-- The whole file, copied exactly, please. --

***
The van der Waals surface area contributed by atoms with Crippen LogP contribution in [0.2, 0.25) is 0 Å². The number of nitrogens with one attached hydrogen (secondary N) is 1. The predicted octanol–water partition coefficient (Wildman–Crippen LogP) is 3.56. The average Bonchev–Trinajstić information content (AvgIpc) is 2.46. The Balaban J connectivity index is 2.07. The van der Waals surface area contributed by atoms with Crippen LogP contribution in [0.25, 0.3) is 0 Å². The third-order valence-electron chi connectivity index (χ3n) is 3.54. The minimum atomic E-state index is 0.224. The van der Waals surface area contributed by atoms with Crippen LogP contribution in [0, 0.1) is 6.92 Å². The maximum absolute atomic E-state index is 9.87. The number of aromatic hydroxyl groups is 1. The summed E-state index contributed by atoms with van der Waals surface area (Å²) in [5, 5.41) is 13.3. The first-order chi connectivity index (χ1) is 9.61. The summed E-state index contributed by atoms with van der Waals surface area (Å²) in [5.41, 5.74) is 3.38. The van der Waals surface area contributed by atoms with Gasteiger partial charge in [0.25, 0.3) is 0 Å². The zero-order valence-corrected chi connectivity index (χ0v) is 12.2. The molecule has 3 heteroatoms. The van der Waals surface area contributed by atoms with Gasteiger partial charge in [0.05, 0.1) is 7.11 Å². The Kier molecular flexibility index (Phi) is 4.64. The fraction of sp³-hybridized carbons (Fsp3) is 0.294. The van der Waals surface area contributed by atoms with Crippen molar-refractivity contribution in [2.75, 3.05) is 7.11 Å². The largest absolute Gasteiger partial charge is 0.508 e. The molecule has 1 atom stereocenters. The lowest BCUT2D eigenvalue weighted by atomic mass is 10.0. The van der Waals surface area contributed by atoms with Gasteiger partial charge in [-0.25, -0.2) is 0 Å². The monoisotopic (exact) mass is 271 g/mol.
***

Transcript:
The van der Waals surface area contributed by atoms with Crippen LogP contribution in [0.2, 0.25) is 0 Å². The number of nitrogens with one attached hydrogen (secondary N) is 1. The predicted octanol–water partition coefficient (Wildman–Crippen LogP) is 3.56. The average Bonchev–Trinajstić information content (AvgIpc) is 2.46. The Balaban J connectivity index is 2.07. The van der Waals surface area contributed by atoms with Crippen LogP contribution in [0.25, 0.3) is 0 Å². The third-order valence-electron chi connectivity index (χ3n) is 3.54. The minimum atomic E-state index is 0.224. The van der Waals surface area contributed by atoms with Crippen LogP contribution in [0, 0.1) is 6.92 Å². The maximum absolute atomic E-state index is 9.87. The number of aromatic hydroxyl groups is 1. The summed E-state index contributed by atoms with van der Waals surface area (Å²) in [5, 5.41) is 13.3. The first-order chi connectivity index (χ1) is 9.61. The summed E-state index contributed by atoms with van der Waals surface area (Å²) in [5.41, 5.74) is 3.38. The van der Waals surface area contributed by atoms with Gasteiger partial charge in [0.25, 0.3) is 0 Å². The zero-order valence-corrected chi connectivity index (χ0v) is 12.2. The molecule has 3 heteroatoms. The van der Waals surface area contributed by atoms with Gasteiger partial charge in [0.05, 0.1) is 7.11 Å². The Kier molecular flexibility index (Phi) is 4.64. The fraction of sp³-hybridized carbons (Fsp3) is 0.294. The van der Waals surface area contributed by atoms with Crippen molar-refractivity contribution in [2.75, 3.05) is 7.11 Å². The largest absolute Gasteiger partial charge is 0.508 e. The molecule has 1 atom stereocenters. The lowest BCUT2D eigenvalue weighted by atomic mass is 10.0. The van der Waals surface area contributed by atoms with Gasteiger partial charge in [-0.25, -0.2) is 0 Å². The monoisotopic (exact) mass is 271 g/mol.